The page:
And Then We Danced – Review

Dance has served many different purposes in the world of cinema. Through the shallow waters of popular entertainment such as the Step Up series and Save this Dance to stirring indie dramas such as Pablo Larrain’s courageous Ema, rhythmic movements and steadied beats have helped craft a vivid, crucial story.

Regardless of dance’s usage in cinema. Swedish-Georgian drama film And Then We Danced may be the best of them all.

Directed by Levan Akin, And Then We Danced tells the story of Merab (played by real-life dancer Levan Gelbakhiani,) who trains in traditional dance with the National Georgian Ensemble. When Irakli arrives, Merab finds himself a new rival and a new love at the same time. However, in the conservative Georgia, Merab must hide his feelings…but could they make him freer?

And Then We Danced is a scintillating and gorgeous movie that shrouds its dancers with bright sunlight or golden street lamps. As Merab walks the cobbled, concrete streets of his small town in Georgia, it is clear that this is a country steeped in tradition yet yearning for something more. This is embellished in the dancing. Accomplished Merab is criticised for his lightness and softness in a dance made “to stamp out weakness,” according to his instructor. Yet he practises until his bones break.  This is juxtaposed against the nightscapes where he dabbles in the fluidity of pop songs such as Abba and Robyn.  All of this culminates in a dazzling finale sequence that sees the impact and growth Merab has.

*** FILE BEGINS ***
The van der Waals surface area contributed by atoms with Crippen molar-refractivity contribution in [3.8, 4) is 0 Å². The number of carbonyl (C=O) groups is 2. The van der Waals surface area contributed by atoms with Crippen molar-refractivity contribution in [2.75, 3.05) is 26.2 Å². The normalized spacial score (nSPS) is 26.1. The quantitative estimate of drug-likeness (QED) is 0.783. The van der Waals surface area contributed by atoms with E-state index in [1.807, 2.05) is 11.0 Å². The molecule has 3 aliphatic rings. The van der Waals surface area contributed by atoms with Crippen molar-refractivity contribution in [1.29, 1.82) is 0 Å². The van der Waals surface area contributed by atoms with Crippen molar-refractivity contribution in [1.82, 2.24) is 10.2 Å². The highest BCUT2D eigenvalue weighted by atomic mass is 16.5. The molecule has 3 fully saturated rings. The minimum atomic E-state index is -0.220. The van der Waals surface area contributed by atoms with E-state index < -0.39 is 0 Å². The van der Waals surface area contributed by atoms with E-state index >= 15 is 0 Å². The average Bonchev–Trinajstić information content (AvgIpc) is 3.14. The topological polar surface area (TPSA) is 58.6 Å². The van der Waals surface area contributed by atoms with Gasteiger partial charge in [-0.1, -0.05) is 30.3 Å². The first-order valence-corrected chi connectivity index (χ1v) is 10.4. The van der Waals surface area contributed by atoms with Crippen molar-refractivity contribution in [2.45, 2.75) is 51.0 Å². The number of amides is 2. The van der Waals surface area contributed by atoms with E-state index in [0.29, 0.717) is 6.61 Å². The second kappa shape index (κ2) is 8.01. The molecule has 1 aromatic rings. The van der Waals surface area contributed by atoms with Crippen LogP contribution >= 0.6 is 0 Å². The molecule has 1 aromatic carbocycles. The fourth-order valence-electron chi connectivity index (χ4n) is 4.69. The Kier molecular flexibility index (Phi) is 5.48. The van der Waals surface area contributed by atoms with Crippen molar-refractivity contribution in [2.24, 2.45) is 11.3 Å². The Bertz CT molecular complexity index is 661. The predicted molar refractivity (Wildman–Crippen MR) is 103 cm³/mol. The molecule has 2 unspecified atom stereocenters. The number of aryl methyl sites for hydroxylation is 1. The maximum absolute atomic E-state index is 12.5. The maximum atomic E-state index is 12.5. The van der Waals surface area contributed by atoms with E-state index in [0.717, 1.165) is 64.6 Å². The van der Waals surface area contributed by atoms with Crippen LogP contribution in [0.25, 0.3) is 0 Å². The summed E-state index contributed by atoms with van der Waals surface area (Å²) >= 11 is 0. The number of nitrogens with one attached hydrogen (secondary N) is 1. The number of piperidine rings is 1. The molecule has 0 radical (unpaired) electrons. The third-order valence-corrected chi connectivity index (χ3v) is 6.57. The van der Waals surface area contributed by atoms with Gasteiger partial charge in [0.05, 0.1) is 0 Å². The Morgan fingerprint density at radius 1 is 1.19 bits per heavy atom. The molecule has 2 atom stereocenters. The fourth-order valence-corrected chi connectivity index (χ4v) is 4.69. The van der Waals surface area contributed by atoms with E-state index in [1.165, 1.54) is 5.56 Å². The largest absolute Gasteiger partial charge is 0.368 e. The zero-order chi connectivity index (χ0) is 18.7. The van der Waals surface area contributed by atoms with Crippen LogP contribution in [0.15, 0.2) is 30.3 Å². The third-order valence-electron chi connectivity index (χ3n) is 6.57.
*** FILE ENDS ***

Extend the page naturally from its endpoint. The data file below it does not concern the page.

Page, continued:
And Then We Danced review: finding a new rhythm as a gay man in ...

The little nuances of Merab’s becoming heighten this drama, charging this film spiritually and sexually. Tenderness between Merab and Irakli take forefront here. A gentle hungover head on a shoulder, an intense look over the dancefloor, or a heated kiss in the shrouds of trees gift the film its electricity and pulse. Gelbakhiani’s performance is superb here. Merab is fleshed out more so than his burgeoning sexuality but with hopes and dreams beyond Georgia. A particular scene where he trembles with nervousness over getting an audition creates a palpable threads to Merab’s character, more so than his sexuality.

Merab’s journey isn’t easy, and within the calamitous homophobic world he lives in, violence and death are an almost certainty.  Though Akin dabbles in familiar territories – a stoic older population, immediate slurs and beatings, furtive meets, long seductive glances – that are custom to gay cinematic stories, he also gifts Merab support and understanding in the most unlikely of places. Whilst Georgia is a ultra-conservative country, under the slabs of stone is a whole colourful wonderland willing to accept Merab and beyond his horizon, there’s a whole world.

And Then We Danced showcases Akin’s confident intimate style when giving Merab’s story-life. For example, a continuous shot during a wedding, an occasion for love, uncovers a heartache in a glorious way – making you feel every thud of pain in real-time.

In the end, Akin’s moving film may hit the familiar beats that comes with LGBT dramas, but it hits those beats with style and purpose.


And Then We Danced is out on Digital, DVD, & Blu-Ray now! 

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